One thing in particular, according to the Scottish National Party. The announcement of a 9pm news show effectively kills the idea of replacing News at Six. 

Leading the charge for “a Scottish Six” is John Nicolson, the party’s Westminster spokesman for culture, media and sport. A former BBC presenter himself, Nicolson has tried to frame the debate as a practical one. 

“Look at the running order this week,” he told the Today programme:

“You’ll see that the BBC network six o’clock news repeatedly runs leading on an English transport story, an English health story, an English education story. 

“That’s right and proper because of the majority of audience in the UK are English, so absolutely reasonable that English people should want to see and hear English news, but equally reasonable that Scottish people should not want to listen to English news.”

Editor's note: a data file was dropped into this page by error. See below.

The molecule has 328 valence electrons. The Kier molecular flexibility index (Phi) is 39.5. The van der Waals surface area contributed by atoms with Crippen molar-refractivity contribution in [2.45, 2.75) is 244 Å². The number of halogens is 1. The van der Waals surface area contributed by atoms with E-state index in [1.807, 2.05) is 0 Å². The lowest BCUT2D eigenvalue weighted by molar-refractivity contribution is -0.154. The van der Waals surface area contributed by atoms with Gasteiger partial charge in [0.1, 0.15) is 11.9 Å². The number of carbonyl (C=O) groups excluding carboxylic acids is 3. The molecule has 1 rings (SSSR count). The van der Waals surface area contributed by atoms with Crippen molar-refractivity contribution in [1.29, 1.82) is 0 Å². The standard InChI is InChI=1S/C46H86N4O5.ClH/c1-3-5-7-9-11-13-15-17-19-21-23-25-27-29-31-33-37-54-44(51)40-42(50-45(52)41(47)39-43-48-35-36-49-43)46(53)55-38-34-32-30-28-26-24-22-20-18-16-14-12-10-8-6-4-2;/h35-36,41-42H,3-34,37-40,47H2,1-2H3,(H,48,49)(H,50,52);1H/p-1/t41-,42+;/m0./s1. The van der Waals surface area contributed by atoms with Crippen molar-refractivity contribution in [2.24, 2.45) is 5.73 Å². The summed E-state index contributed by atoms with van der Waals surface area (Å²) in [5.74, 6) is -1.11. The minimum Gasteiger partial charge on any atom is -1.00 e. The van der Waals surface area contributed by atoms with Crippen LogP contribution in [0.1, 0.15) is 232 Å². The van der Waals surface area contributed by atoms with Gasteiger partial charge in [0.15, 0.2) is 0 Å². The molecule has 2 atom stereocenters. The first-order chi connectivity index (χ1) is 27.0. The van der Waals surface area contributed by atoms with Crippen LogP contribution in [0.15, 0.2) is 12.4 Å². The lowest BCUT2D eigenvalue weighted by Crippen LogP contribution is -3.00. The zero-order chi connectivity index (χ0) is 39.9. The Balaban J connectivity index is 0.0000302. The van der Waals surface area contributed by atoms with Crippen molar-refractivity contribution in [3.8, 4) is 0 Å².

The SNP’s opponents think they spy fake nationalist outrage. The Scottish Conservatives shadow culture secretary Jackson Carlaw declared: “Only they, with their inherent and serial grievance agenda, could find fault with this.” 

The critics have a point. The BBC has become a favourite punch bag for cybernats. It has been accused of everything from doctored editing during the independence referendum to shrinking Scotland on the weather map

Meanwhile, the SNP’s claim to want more coverage of Scottish policies seems rather hollow at a time when at least one journalist claims the party is trying to silence him

As for the BBC, it says the main reason for not scrapping News at Six is simply that it is popular in Scotland already.